The George Wright Society Conference on Parks, Protected Areas & Cultural Sites • New Orleans, Louisiana • March 14–18, 2011

GWS2011 • The 2011 George Wright Society Conference on Parks, Protected Areas, and Cultural Sites

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Thank you!

Over 1,100 people came to New Orleans the week of March 14–18, 2011, for Rethinking Protected Areas in a Changing World, the biennial George Wright Society Conference on Parks, Protected Areas, and Cultural Sites. The GWS conferences are all about reflection, reconnection, and renewal — a week of stimulating discussion about leading-edge research, innovative practices, and foundational values.

GWS2011 Conference Proceedings are available here in PDF format. 

A selection of the nearly 200 posters presented at GWS2011 is available here.

Read on to find out more about our conference aims and philosophy.  And if you missed GWS2011, make sure you don't miss the next one: we will be gathering again in Denver, Colorado, in March 2013.  Click here to be notified when the GWS2013 Call for Proposals comes out in June 2012.  (If you attended GWS2011, no need to do anything ... you'll automatically get the notice.)


When we say "parks," we mean a lot more.

Every two years, the George Wright Society organizes the USA’s premier interdisciplinary professional meeting on parks, protected areas, and cultural sites. By these three overlapping terms we mean a broad array of places, both “cultural” and “natural,” managed by different entities under a variety of designations:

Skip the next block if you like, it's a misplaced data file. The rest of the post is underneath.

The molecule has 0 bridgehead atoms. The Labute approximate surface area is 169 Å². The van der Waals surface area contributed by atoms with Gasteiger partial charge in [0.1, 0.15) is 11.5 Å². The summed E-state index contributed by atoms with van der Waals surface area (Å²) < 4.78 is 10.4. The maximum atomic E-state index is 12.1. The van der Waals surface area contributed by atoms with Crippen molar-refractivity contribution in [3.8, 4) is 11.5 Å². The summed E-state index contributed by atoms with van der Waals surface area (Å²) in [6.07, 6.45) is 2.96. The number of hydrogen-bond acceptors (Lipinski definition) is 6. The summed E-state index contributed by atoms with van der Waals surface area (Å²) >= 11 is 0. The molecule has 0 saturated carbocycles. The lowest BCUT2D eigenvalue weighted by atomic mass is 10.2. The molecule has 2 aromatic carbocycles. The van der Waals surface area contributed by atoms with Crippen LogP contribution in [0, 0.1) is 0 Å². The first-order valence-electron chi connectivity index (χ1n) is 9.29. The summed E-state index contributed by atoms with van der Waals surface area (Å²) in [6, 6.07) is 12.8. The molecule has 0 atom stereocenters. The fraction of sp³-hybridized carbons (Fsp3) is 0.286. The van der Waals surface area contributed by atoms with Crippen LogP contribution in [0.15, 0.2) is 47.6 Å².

• parks at all levels: federal, state/provincial, county, and city
  • historic, archaeological, and other cultural sites; cultural landscapes; protected landscapes/seascapes
  • research areas and designated wilderness within national and state forests; other protected natural areas
  • grasslands, wildlife refuges, and other protected public lands
  • areas and sites administered by tribal nations and/or indigenous people; community-conserved areas; sacred natural sites
  • marine protected areas; estuarine, freshwater, and other aquatic sanctuaries
  • private land-trust reserves

The GWS Conference also encompasses disciplines and activities that link with or otherwise support the work of parks, such as GIS and museum work.  Any member of the public is welcome to register and attend.


What's different about GWS conferences?  Our broad horizons.

The GWS is unique among professional organizations because our mission is to encourage dialogue and information exchange among all the people needed for protected area conservation. In recent years, 800–1,000 people have attended. Many are from the U.S. National Park Service and the conference program reflects this. However, as noted above, the scope of the conference goes well beyond the U.S. national park system to include other federal agencies, tribes, state agencies, NGOs, academic concerns, and park systems and organizations outside the USA.  When it comes to parks, our area of interest is the entire world.